*Correction: As friend of the blog ‘The Animation Commendation’ mentioned in the comments, Dumbo is not the shortest film in the Canon. That would be Saludos Amigos. It’s still very short though. 


2. Beauty and the Beast (1991)
The first animated movie to be nominated for Best Picture, and with good reason. Some of the animation is still a little uneven compared to what the studio would achieve in the following years, but in terms of marrying story and visuals, there’s no beating the masterpiece of the Disney Renaissance. The character development, the structure of the story, and the simply fantastic music by Alan Menken and Howard Ashman not only make Beauty and the Beast the masterpiece of the Disney Renaissance, they raised the bar of sophistication for all animated movies to come.


1. Pinocchio (1940)
The unexpectedly huge success of Snow White and the Seven Dwarfs gave way to Disney’s most ambitious period. For all the flaws you may or may not find in the work of Walt Disney, there is no denying that the man always worked on projects he felt passionate about. And he never seemed to have more passionate than when his gamble to make an animated feature-lenght film succeeded. Instead of trying to make another Snow White, he shot for the stars, and came up with two of his most impressive works ever. I have my problems with Fantasia, but Pinocchio, the studio’s second feature, is simply the best animated movie ever made. The shot that pans over Geppeto’s village towards the beginning of the film alone is outstanding, but then you have one of the best song scores of the Disney Canon, and some of the most effectively primal and psychological sequences too. The relationship between Pinocchio and Geppeto, the seamless proficiency of the animation, and the movie’s treatment of its darkest passages are all signs of the relentless genius Walt and his collaborators were determined to achieve in order to secure animation’s place in the sun.

Don’t worry. I know what you’re thinking. “A top ten is not enough, we need a full ranking!” Well, I figured as much. Now, ranking them was going to be a little too much for me, but here are all the other movies in the Canon in roughly my order of preference:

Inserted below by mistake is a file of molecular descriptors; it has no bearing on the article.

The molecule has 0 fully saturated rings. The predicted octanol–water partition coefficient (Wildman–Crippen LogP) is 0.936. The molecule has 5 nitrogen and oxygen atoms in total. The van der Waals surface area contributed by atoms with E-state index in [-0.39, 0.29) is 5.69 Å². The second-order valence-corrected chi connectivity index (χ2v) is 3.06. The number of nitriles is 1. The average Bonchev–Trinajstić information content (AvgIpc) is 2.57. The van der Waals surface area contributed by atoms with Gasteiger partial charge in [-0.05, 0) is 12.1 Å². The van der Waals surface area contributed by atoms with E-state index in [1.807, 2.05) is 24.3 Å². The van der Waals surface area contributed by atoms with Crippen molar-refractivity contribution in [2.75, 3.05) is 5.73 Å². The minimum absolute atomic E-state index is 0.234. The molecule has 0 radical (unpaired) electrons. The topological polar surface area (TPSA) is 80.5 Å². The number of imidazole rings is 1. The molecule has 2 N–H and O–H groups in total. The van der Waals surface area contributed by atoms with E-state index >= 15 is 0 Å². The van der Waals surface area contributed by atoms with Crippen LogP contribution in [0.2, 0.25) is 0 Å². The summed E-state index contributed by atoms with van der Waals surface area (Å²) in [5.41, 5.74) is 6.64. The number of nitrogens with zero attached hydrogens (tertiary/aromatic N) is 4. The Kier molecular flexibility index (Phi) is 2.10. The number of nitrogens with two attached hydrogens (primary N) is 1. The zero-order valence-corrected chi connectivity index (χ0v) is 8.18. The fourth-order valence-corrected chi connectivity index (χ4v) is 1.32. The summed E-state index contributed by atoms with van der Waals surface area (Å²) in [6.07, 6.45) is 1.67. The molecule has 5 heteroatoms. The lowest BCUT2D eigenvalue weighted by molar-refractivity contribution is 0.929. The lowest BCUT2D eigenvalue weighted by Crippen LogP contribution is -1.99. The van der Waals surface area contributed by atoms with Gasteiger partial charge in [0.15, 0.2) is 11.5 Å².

Other Really Good Movies:
Mulan, The Emperor’s New Groove, Sleeping Beauty, Peter Pan, Fantasia, Robin Hood
Good Movies:
Frozen, Tarzan, Lilo & Stitch, Aladdin, The Jungle Book, Winnie the Pooh, Bambi, Lady and the Tramp, Hercules, The Adventures of Ichabod and Mr. Toad, The Three Caballeros, Fantasia 2000
OK Movies:
The Sword in the Stone, Alice in Wonderland, The Great Mouse Detective, The Princess and the Frog, Pocahontas, Bolt, Wreck-It Ralph, Meet the Robinsons, Melody Time, Make Mine Music, Fun and Fancy Free
Not-So-Good Movies:
The Hunchback of Notre Dame, The Rescuers, The Rescuers Down Under, Oliver & Company, The Fox and the Hound, The Aristocats, Saludos Amigos, Home on the Range, The Black Cauldron, Brother Bear
The Bad Movies:
Trasure Planet, Atlantis: The Lost Empire, Dinosaur
The Horrible Movies:
Chicken Little

Disney Canon: The Princess and the Frog (2009)

The Princess and the Frog

You may or may not be able to fathom how freaking excited I was to watch The Princess and the Frog back in 2009. Too excited, maybe. The return of Disney to traditional, hand-drawn animation, with a movie directed by Ron Clements and John Musker nonetheless (the guys behind The Little Mermaid) was the promise of going back to the studio’s greatest years. A promise for yet another Disney Renaissance. In early 2014, with Frozen having just become the highest grossing animated movie of all time, it would be easy to argue Disney is officially back to its early nineties greatness. Although it’s important to mention that the traditional animation is still missing. You see, The Princess and the Frog didn’t exactly set the box office on fire (at least not enough for Disney to want to do another hand-drawn movie).